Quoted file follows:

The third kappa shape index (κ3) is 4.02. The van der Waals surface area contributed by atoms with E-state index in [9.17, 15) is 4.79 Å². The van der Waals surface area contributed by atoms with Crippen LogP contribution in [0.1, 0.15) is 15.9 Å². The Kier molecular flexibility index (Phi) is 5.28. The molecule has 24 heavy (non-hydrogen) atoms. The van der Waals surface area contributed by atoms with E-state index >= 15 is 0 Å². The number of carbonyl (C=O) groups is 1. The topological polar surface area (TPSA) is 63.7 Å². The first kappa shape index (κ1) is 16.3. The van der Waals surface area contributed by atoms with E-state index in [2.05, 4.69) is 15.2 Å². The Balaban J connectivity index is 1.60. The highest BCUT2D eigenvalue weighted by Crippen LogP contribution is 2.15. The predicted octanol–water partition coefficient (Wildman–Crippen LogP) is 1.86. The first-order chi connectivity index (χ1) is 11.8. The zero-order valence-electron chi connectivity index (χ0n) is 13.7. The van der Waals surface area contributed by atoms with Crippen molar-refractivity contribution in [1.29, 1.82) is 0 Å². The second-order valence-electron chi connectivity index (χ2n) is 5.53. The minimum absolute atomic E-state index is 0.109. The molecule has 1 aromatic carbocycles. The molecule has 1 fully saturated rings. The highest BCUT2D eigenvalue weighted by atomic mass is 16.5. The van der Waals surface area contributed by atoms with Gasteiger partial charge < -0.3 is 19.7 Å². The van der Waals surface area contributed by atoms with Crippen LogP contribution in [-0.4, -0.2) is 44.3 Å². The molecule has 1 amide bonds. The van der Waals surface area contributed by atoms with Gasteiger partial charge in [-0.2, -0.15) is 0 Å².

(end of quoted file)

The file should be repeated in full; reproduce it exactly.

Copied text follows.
The third kappa shape index (κ3) is 4.02. The van der Waals surface area contributed by atoms with E-state index in [9.17, 15) is 4.79 Å². The van der Waals surface area contributed by atoms with Crippen LogP contribution in [0.1, 0.15) is 15.9 Å². The Kier molecular flexibility index (Phi) is 5.28. The molecule has 24 heavy (non-hydrogen) atoms. The van der Waals surface area contributed by atoms with E-state index >= 15 is 0 Å². The number of carbonyl (C=O) groups is 1. The topological polar surface area (TPSA) is 63.7 Å². The first kappa shape index (κ1) is 16.3. The van der Waals surface area contributed by atoms with E-state index in [2.05, 4.69) is 15.2 Å². The Balaban J connectivity index is 1.60. The highest BCUT2D eigenvalue weighted by Crippen LogP contribution is 2.15. The predicted octanol–water partition coefficient (Wildman–Crippen LogP) is 1.86. The first-order chi connectivity index (χ1) is 11.8. The zero-order valence-electron chi connectivity index (χ0n) is 13.7. The van der Waals surface area contributed by atoms with Crippen molar-refractivity contribution in [1.29, 1.82) is 0 Å². The second-order valence-electron chi connectivity index (χ2n) is 5.53. The minimum absolute atomic E-state index is 0.109. The molecule has 1 aromatic carbocycles. The molecule has 1 fully saturated rings. The highest BCUT2D eigenvalue weighted by atomic mass is 16.5. The van der Waals surface area contributed by atoms with Gasteiger partial charge < -0.3 is 19.7 Å². The van der Waals surface area contributed by atoms with Crippen LogP contribution in [-0.4, -0.2) is 44.3 Å². The molecule has 1 amide bonds. The van der Waals surface area contributed by atoms with Gasteiger partial charge in [-0.2, -0.15) is 0 Å².